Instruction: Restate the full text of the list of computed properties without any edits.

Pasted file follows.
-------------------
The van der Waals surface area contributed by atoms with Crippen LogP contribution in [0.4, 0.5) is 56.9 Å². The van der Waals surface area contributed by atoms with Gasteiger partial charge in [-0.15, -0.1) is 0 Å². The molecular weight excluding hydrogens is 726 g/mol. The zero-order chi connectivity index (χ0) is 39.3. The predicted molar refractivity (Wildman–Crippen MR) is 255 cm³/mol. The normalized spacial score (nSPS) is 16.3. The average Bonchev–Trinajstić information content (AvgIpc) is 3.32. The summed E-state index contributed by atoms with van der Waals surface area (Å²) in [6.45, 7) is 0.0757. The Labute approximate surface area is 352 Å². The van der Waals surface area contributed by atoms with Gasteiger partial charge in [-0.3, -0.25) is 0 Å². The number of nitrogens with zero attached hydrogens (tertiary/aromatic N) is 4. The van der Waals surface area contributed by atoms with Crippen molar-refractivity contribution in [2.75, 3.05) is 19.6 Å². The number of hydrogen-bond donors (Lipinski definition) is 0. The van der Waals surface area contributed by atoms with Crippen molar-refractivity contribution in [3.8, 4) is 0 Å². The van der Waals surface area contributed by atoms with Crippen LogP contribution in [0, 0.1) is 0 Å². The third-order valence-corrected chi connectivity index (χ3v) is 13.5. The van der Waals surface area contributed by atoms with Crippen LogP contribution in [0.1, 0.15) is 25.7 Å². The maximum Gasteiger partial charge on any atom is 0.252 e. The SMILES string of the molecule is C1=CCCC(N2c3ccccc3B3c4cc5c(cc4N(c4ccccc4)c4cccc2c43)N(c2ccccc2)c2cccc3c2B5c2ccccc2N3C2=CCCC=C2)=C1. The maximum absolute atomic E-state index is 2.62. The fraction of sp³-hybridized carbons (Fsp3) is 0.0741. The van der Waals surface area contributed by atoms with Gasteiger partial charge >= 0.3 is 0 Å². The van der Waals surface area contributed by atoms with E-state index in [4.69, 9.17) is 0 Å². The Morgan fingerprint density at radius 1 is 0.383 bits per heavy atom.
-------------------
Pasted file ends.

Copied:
The van der Waals surface area contributed by atoms with Crippen LogP contribution in [0.4, 0.5) is 56.9 Å². The van der Waals surface area contributed by atoms with Gasteiger partial charge in [-0.15, -0.1) is 0 Å². The molecular weight excluding hydrogens is 726 g/mol. The zero-order chi connectivity index (χ0) is 39.3. The predicted molar refractivity (Wildman–Crippen MR) is 255 cm³/mol. The normalized spacial score (nSPS) is 16.3. The average Bonchev–Trinajstić information content (AvgIpc) is 3.32. The summed E-state index contributed by atoms with van der Waals surface area (Å²) in [6.45, 7) is 0.0757. The Labute approximate surface area is 352 Å². The van der Waals surface area contributed by atoms with Gasteiger partial charge in [-0.3, -0.25) is 0 Å². The number of nitrogens with zero attached hydrogens (tertiary/aromatic N) is 4. The van der Waals surface area contributed by atoms with Crippen molar-refractivity contribution in [2.75, 3.05) is 19.6 Å². The number of hydrogen-bond donors (Lipinski definition) is 0. The van der Waals surface area contributed by atoms with Crippen molar-refractivity contribution in [3.8, 4) is 0 Å². The van der Waals surface area contributed by atoms with Crippen LogP contribution in [0, 0.1) is 0 Å². The third-order valence-corrected chi connectivity index (χ3v) is 13.5. The van der Waals surface area contributed by atoms with Crippen LogP contribution in [0.1, 0.15) is 25.7 Å². The maximum Gasteiger partial charge on any atom is 0.252 e. The SMILES string of the molecule is C1=CCCC(N2c3ccccc3B3c4cc5c(cc4N(c4ccccc4)c4cccc2c43)N(c2ccccc2)c2cccc3c2B5c2ccccc2N3C2=CCCC=C2)=C1. The maximum absolute atomic E-state index is 2.62. The fraction of sp³-hybridized carbons (Fsp3) is 0.0741. The van der Waals surface area contributed by atoms with Gasteiger partial charge >= 0.3 is 0 Å². The van der Waals surface area contributed by atoms with E-state index in [4.69, 9.17) is 0 Å². The Morgan fingerprint density at radius 1 is 0.383 bits per heavy atom.